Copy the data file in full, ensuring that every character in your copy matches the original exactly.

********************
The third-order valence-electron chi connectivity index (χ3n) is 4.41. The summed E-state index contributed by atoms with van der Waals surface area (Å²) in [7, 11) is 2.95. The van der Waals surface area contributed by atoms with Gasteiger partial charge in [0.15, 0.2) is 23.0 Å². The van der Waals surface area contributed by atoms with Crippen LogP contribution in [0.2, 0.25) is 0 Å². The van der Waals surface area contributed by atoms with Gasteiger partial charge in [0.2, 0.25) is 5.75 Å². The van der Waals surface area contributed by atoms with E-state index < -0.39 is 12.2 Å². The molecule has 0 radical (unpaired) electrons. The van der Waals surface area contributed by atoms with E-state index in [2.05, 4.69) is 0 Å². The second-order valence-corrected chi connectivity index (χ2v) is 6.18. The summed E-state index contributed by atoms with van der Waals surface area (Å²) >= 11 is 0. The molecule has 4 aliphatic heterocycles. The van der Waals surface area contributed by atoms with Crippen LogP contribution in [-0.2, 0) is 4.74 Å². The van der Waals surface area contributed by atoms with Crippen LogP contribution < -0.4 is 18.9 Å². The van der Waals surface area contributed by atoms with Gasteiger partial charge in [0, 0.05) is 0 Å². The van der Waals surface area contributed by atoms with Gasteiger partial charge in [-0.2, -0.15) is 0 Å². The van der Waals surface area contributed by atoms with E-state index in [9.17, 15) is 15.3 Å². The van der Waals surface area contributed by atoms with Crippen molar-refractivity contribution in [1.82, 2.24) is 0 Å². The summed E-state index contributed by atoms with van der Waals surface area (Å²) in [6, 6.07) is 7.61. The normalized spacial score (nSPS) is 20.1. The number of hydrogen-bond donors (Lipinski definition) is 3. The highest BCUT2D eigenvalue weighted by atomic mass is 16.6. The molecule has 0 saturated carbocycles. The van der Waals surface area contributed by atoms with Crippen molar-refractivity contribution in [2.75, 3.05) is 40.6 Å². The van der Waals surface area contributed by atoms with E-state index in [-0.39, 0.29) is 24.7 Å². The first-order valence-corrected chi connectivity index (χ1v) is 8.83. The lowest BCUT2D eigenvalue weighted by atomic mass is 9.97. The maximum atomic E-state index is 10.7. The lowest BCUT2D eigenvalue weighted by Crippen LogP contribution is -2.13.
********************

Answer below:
The third-order valence-electron chi connectivity index (χ3n) is 4.41. The summed E-state index contributed by atoms with van der Waals surface area (Å²) in [7, 11) is 2.95. The van der Waals surface area contributed by atoms with Gasteiger partial charge in [0.15, 0.2) is 23.0 Å². The van der Waals surface area contributed by atoms with Crippen LogP contribution in [0.2, 0.25) is 0 Å². The van der Waals surface area contributed by atoms with Gasteiger partial charge in [0.2, 0.25) is 5.75 Å². The van der Waals surface area contributed by atoms with E-state index < -0.39 is 12.2 Å². The molecule has 0 radical (unpaired) electrons. The van der Waals surface area contributed by atoms with E-state index in [2.05, 4.69) is 0 Å². The second-order valence-corrected chi connectivity index (χ2v) is 6.18. The summed E-state index contributed by atoms with van der Waals surface area (Å²) >= 11 is 0. The molecule has 4 aliphatic heterocycles. The van der Waals surface area contributed by atoms with Crippen LogP contribution in [-0.2, 0) is 4.74 Å². The van der Waals surface area contributed by atoms with Crippen LogP contribution < -0.4 is 18.9 Å². The van der Waals surface area contributed by atoms with Gasteiger partial charge in [0, 0.05) is 0 Å². The van der Waals surface area contributed by atoms with Gasteiger partial charge in [-0.2, -0.15) is 0 Å². The van der Waals surface area contributed by atoms with E-state index in [9.17, 15) is 15.3 Å². The van der Waals surface area contributed by atoms with Crippen molar-refractivity contribution in [1.82, 2.24) is 0 Å². The summed E-state index contributed by atoms with van der Waals surface area (Å²) in [6, 6.07) is 7.61. The normalized spacial score (nSPS) is 20.1. The number of hydrogen-bond donors (Lipinski definition) is 3. The highest BCUT2D eigenvalue weighted by atomic mass is 16.6. The molecule has 0 saturated carbocycles. The van der Waals surface area contributed by atoms with Crippen molar-refractivity contribution in [2.75, 3.05) is 40.6 Å². The van der Waals surface area contributed by atoms with E-state index in [-0.39, 0.29) is 24.7 Å². The first-order valence-corrected chi connectivity index (χ1v) is 8.83. The lowest BCUT2D eigenvalue weighted by atomic mass is 9.97. The maximum atomic E-state index is 10.7. The lowest BCUT2D eigenvalue weighted by Crippen LogP contribution is -2.13.